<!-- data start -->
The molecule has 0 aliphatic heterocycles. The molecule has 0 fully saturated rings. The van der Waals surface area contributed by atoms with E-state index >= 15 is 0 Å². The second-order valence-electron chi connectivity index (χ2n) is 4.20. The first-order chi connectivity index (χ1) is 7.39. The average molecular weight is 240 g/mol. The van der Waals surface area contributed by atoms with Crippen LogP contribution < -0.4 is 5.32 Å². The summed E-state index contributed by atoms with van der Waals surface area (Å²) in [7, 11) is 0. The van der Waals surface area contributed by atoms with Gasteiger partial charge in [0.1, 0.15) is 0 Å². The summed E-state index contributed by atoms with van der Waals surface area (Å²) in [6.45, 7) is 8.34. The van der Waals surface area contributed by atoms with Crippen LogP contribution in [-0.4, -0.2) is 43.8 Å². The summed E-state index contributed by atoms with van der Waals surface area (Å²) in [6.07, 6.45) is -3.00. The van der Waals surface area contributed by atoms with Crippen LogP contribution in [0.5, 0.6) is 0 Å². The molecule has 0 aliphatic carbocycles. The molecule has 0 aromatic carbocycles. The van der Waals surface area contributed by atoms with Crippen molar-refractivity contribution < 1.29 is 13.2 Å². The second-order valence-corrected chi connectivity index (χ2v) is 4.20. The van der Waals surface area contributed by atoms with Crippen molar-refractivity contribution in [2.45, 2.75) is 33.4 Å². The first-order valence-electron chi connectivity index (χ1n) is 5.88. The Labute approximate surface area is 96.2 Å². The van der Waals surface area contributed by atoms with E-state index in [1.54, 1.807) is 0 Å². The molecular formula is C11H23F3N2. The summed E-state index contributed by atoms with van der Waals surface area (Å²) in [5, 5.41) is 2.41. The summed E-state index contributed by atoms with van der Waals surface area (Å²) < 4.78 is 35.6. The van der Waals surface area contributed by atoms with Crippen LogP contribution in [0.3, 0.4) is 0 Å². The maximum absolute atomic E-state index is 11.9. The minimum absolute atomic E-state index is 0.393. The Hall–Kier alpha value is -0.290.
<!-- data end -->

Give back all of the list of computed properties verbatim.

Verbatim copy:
The molecule has 0 aliphatic heterocycles. The molecule has 0 fully saturated rings. The van der Waals surface area contributed by atoms with E-state index >= 15 is 0 Å². The second-order valence-electron chi connectivity index (χ2n) is 4.20. The first-order chi connectivity index (χ1) is 7.39. The average molecular weight is 240 g/mol. The van der Waals surface area contributed by atoms with Crippen LogP contribution < -0.4 is 5.32 Å². The summed E-state index contributed by atoms with van der Waals surface area (Å²) in [7, 11) is 0. The van der Waals surface area contributed by atoms with Gasteiger partial charge in [0.1, 0.15) is 0 Å². The summed E-state index contributed by atoms with van der Waals surface area (Å²) in [6.45, 7) is 8.34. The van der Waals surface area contributed by atoms with Crippen LogP contribution in [-0.4, -0.2) is 43.8 Å². The summed E-state index contributed by atoms with van der Waals surface area (Å²) in [6.07, 6.45) is -3.00. The van der Waals surface area contributed by atoms with Crippen LogP contribution in [0.5, 0.6) is 0 Å². The molecule has 0 aliphatic carbocycles. The molecule has 0 aromatic carbocycles. The van der Waals surface area contributed by atoms with Crippen molar-refractivity contribution < 1.29 is 13.2 Å². The second-order valence-corrected chi connectivity index (χ2v) is 4.20. The van der Waals surface area contributed by atoms with Crippen molar-refractivity contribution in [2.45, 2.75) is 33.4 Å². The first-order valence-electron chi connectivity index (χ1n) is 5.88. The Labute approximate surface area is 96.2 Å². The van der Waals surface area contributed by atoms with E-state index in [1.54, 1.807) is 0 Å². The molecular formula is C11H23F3N2. The summed E-state index contributed by atoms with van der Waals surface area (Å²) in [5, 5.41) is 2.41. The summed E-state index contributed by atoms with van der Waals surface area (Å²) < 4.78 is 35.6. The van der Waals surface area contributed by atoms with Crippen LogP contribution in [0.3, 0.4) is 0 Å². The maximum absolute atomic E-state index is 11.9. The minimum absolute atomic E-state index is 0.393. The Hall–Kier alpha value is -0.290.